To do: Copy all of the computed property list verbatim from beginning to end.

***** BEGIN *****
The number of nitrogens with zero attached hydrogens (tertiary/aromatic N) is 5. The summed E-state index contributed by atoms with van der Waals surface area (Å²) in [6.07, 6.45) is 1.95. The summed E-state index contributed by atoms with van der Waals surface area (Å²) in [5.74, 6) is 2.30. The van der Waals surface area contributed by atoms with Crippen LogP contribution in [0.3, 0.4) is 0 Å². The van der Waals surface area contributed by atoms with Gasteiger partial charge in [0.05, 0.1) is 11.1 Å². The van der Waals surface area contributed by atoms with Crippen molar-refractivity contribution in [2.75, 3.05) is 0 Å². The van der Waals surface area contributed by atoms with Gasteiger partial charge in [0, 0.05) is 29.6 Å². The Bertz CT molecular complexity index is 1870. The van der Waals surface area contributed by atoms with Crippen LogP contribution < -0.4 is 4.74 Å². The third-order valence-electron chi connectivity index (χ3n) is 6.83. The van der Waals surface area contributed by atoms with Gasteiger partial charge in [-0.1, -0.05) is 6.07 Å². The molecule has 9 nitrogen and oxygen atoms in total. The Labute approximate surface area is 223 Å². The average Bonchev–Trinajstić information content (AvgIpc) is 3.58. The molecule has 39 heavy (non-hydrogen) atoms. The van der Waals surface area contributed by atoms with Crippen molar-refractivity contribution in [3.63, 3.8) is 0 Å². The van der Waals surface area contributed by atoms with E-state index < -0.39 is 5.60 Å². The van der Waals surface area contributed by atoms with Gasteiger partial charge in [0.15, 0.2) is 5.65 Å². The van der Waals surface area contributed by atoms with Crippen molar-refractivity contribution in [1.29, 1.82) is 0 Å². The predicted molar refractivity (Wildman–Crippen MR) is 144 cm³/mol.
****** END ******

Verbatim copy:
The number of nitrogens with zero attached hydrogens (tertiary/aromatic N) is 5. The summed E-state index contributed by atoms with van der Waals surface area (Å²) in [6.07, 6.45) is 1.95. The summed E-state index contributed by atoms with van der Waals surface area (Å²) in [5.74, 6) is 2.30. The van der Waals surface area contributed by atoms with Crippen LogP contribution in [0.3, 0.4) is 0 Å². The van der Waals surface area contributed by atoms with Gasteiger partial charge in [0.05, 0.1) is 11.1 Å². The van der Waals surface area contributed by atoms with Crippen molar-refractivity contribution in [2.75, 3.05) is 0 Å². The van der Waals surface area contributed by atoms with Gasteiger partial charge in [0, 0.05) is 29.6 Å². The Bertz CT molecular complexity index is 1870. The van der Waals surface area contributed by atoms with Crippen LogP contribution < -0.4 is 4.74 Å². The third-order valence-electron chi connectivity index (χ3n) is 6.83. The van der Waals surface area contributed by atoms with Gasteiger partial charge in [-0.1, -0.05) is 6.07 Å². The molecule has 9 nitrogen and oxygen atoms in total. The Labute approximate surface area is 223 Å². The average Bonchev–Trinajstić information content (AvgIpc) is 3.58. The molecule has 39 heavy (non-hydrogen) atoms. The van der Waals surface area contributed by atoms with Crippen molar-refractivity contribution in [3.63, 3.8) is 0 Å². The van der Waals surface area contributed by atoms with E-state index < -0.39 is 5.60 Å². The van der Waals surface area contributed by atoms with Gasteiger partial charge in [0.15, 0.2) is 5.65 Å². The van der Waals surface area contributed by atoms with Crippen molar-refractivity contribution in [1.29, 1.82) is 0 Å². The predicted molar refractivity (Wildman–Crippen MR) is 144 cm³/mol.